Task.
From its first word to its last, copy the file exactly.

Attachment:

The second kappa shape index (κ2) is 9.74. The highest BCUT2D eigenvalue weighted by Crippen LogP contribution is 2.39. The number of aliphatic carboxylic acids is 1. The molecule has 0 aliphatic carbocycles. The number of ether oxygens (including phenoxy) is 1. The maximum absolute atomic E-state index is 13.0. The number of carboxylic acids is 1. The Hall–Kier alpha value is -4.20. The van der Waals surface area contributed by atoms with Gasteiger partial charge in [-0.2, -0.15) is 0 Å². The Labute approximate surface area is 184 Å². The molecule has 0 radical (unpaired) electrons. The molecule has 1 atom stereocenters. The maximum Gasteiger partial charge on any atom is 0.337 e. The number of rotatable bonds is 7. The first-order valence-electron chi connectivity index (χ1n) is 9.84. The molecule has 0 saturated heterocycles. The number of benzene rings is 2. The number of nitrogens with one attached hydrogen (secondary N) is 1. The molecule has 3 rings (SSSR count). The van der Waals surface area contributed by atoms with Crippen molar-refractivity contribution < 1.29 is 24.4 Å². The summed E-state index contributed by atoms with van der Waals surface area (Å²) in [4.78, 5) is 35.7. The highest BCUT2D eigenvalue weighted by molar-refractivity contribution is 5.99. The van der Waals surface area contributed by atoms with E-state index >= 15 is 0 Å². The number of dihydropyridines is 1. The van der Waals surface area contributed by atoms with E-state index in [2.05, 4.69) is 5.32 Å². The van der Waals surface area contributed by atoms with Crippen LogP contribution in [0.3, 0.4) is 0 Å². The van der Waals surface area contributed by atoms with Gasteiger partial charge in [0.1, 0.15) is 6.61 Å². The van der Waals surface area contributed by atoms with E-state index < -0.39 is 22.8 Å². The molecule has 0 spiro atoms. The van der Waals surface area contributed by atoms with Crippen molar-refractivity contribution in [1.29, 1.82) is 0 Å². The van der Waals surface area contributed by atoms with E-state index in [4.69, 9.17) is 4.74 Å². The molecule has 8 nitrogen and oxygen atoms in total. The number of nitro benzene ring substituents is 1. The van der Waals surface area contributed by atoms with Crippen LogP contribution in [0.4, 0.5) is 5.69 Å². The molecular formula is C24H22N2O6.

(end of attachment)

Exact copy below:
The second kappa shape index (κ2) is 9.74. The highest BCUT2D eigenvalue weighted by Crippen LogP contribution is 2.39. The number of aliphatic carboxylic acids is 1. The molecule has 0 aliphatic carbocycles. The number of ether oxygens (including phenoxy) is 1. The maximum absolute atomic E-state index is 13.0. The number of carboxylic acids is 1. The Hall–Kier alpha value is -4.20. The van der Waals surface area contributed by atoms with Gasteiger partial charge in [-0.2, -0.15) is 0 Å². The Labute approximate surface area is 184 Å². The molecule has 0 radical (unpaired) electrons. The molecule has 1 atom stereocenters. The maximum Gasteiger partial charge on any atom is 0.337 e. The number of rotatable bonds is 7. The first-order valence-electron chi connectivity index (χ1n) is 9.84. The molecule has 0 saturated heterocycles. The number of benzene rings is 2. The number of nitrogens with one attached hydrogen (secondary N) is 1. The molecule has 3 rings (SSSR count). The van der Waals surface area contributed by atoms with Crippen molar-refractivity contribution < 1.29 is 24.4 Å². The summed E-state index contributed by atoms with van der Waals surface area (Å²) in [4.78, 5) is 35.7. The highest BCUT2D eigenvalue weighted by molar-refractivity contribution is 5.99. The van der Waals surface area contributed by atoms with E-state index >= 15 is 0 Å². The number of dihydropyridines is 1. The van der Waals surface area contributed by atoms with E-state index in [2.05, 4.69) is 5.32 Å². The van der Waals surface area contributed by atoms with Crippen LogP contribution in [0.3, 0.4) is 0 Å². The van der Waals surface area contributed by atoms with Gasteiger partial charge in [0.1, 0.15) is 6.61 Å². The van der Waals surface area contributed by atoms with E-state index < -0.39 is 22.8 Å². The molecule has 0 spiro atoms. The van der Waals surface area contributed by atoms with Crippen molar-refractivity contribution in [1.29, 1.82) is 0 Å². The van der Waals surface area contributed by atoms with E-state index in [4.69, 9.17) is 4.74 Å². The molecule has 8 nitrogen and oxygen atoms in total. The number of nitro benzene ring substituents is 1. The van der Waals surface area contributed by atoms with Crippen LogP contribution in [0.4, 0.5) is 5.69 Å². The molecular formula is C24H22N2O6.